All available men employed: 














On the military side, policing is usually provided by military authority itself — on the other side, policing is only provided upon request by civil management and within the limits it sets, since in that case we find ourselves within a facility in which entry is only allowed upon request.

On Saturday, the 21, Le Bourget’s civilian management requested a police presence of 100 men for the evening in anticipation of the public that might come wait for the aviator LINDBERGH.

The public was only allowed in with tickets issued issued by the management.

The municipal police sent 130 guards and officers.

At about 7 pm, fearing that too many tickets had been issued and considering that Lindbergh’s arrival might happen during the night, the Municipal Police was compelled to send another 60 men without having been requested. With that, the service reached about 200 men.

Once Lindbergh was reported to have reached France, a very important police presence was established on the road in order to control traffic. Yet the number of cars that had made their way to Le Bourget made any amount of police presence insufficient; it was an incessant flow of  bumper-to-bumper cars clogging traffic, none of them wanting to go beyond Le Bourget and those arriving preventing others from passing. Thus, we should have anticipated an alternative route for official cars rather than the usual one on which they circulated.

In the evening, as soon as the arrival at Le Bourget was confirmed, police presence was increased by a new dispatch of 210 men, including 100 foot guards and 110 guards and officers plus 15 infantrymen from the 34th Aviation Division, made available by the officer-in-charge. 

Not all of these units were employed at the interior of the Le Bourget field. Many were employed outside to prevent the public from entering, the Chief of Police having judged it necessary to close the doors because of the large number of guests who came and whose presence in the grounds was now becoming dangerous.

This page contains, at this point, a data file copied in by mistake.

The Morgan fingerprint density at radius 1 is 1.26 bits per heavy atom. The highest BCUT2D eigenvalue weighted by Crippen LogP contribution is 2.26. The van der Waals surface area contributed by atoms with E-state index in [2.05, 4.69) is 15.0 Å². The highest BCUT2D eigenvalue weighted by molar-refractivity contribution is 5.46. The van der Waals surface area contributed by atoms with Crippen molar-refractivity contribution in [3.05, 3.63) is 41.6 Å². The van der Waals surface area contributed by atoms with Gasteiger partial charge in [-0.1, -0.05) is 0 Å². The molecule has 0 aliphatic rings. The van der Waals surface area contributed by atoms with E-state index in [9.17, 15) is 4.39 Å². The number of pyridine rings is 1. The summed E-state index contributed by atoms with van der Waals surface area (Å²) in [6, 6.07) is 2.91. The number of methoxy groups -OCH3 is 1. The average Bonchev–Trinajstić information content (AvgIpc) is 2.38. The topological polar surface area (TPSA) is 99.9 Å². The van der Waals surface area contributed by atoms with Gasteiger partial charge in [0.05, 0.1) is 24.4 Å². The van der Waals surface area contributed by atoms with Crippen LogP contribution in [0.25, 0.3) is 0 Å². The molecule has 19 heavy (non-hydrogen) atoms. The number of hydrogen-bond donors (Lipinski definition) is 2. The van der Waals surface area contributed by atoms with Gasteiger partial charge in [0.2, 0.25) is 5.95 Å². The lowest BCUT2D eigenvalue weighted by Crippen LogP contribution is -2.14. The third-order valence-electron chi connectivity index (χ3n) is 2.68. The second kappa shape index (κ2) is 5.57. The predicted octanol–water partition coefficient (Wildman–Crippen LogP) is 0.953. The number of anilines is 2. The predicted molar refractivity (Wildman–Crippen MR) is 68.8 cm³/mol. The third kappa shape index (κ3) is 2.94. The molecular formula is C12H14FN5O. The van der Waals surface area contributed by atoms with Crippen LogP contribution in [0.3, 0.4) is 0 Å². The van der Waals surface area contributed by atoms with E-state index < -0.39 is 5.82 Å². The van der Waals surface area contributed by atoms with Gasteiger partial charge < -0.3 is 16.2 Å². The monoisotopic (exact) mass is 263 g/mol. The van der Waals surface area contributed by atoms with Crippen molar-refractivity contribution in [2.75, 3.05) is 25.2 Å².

A stronger police presence would only have been possible if it had been requested earlier in advance, seeing that all peacekeepers available in Paris were deployed either to Le Bourget, the road, the Porte de La Villette where, without them, traffic would have become impossible, and, finally, in Paris, in particular in front of the “Matin” and the Place de l’Opéra where the electrified advertisements had drawn a large crowd.

 At around 10 pm, 700 men were engaged at these various policing services.

 It must be recognized that we have never seen a crowd gather this fast before and whose enthusiasm knew no bounds.

In a case like this, the institution concerned, in this case Le Bourget, would need to request in advance forces appropriate to the circumstances and that would, moreover, require support from the troops.

What seems to have especially moved public opinion is the news of 10 injured taken to the hospital. Furthermore, a rumor spread this afternoon that one of these injured had died and that another was in a coma.

No injuries were reported to the police but, upon inspection, 7 people were treated at the ambulance inside Le Bourget. Of these 7 people, three were taken to the St. Louis Hospital; one left the hospital the same night and two are still in treatment: one for a wrist wound and the the other for a fractured leg. These spectateurs had foolishly scaled onto a veranda that broke under their weight.

None of the patients’ lives are at risk. 

The Director of the Municipal Police